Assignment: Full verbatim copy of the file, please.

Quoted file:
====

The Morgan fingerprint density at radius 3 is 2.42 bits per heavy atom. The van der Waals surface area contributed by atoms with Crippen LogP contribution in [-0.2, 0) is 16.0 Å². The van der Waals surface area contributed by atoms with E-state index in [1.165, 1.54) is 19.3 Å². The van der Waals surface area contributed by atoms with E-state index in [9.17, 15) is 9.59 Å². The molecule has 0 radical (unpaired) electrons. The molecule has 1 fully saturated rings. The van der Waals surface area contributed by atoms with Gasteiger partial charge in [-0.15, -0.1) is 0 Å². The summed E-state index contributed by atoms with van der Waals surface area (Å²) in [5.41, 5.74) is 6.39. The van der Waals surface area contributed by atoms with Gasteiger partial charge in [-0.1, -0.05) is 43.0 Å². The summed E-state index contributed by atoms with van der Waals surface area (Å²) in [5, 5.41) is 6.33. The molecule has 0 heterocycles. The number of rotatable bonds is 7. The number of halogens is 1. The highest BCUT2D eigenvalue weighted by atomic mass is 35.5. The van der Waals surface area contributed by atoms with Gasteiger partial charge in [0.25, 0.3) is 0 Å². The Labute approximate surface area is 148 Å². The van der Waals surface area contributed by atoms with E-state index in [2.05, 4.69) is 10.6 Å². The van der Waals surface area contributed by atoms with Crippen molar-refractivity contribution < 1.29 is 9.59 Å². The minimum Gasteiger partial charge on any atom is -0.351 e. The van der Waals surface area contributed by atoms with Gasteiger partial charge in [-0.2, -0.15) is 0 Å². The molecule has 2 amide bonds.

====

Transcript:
The Morgan fingerprint density at radius 3 is 2.42 bits per heavy atom. The van der Waals surface area contributed by atoms with Crippen LogP contribution in [-0.2, 0) is 16.0 Å². The van der Waals surface area contributed by atoms with E-state index in [1.165, 1.54) is 19.3 Å². The van der Waals surface area contributed by atoms with E-state index in [9.17, 15) is 9.59 Å². The molecule has 0 radical (unpaired) electrons. The molecule has 1 fully saturated rings. The van der Waals surface area contributed by atoms with Gasteiger partial charge in [-0.15, -0.1) is 0 Å². The summed E-state index contributed by atoms with van der Waals surface area (Å²) in [5.41, 5.74) is 6.39. The van der Waals surface area contributed by atoms with Gasteiger partial charge in [-0.1, -0.05) is 43.0 Å². The summed E-state index contributed by atoms with van der Waals surface area (Å²) in [5, 5.41) is 6.33. The molecule has 0 heterocycles. The number of rotatable bonds is 7. The number of halogens is 1. The highest BCUT2D eigenvalue weighted by atomic mass is 35.5. The van der Waals surface area contributed by atoms with Gasteiger partial charge in [0.25, 0.3) is 0 Å². The Labute approximate surface area is 148 Å². The van der Waals surface area contributed by atoms with E-state index in [2.05, 4.69) is 10.6 Å². The van der Waals surface area contributed by atoms with Crippen molar-refractivity contribution < 1.29 is 9.59 Å². The minimum Gasteiger partial charge on any atom is -0.351 e. The van der Waals surface area contributed by atoms with Gasteiger partial charge in [-0.2, -0.15) is 0 Å². The molecule has 2 amide bonds.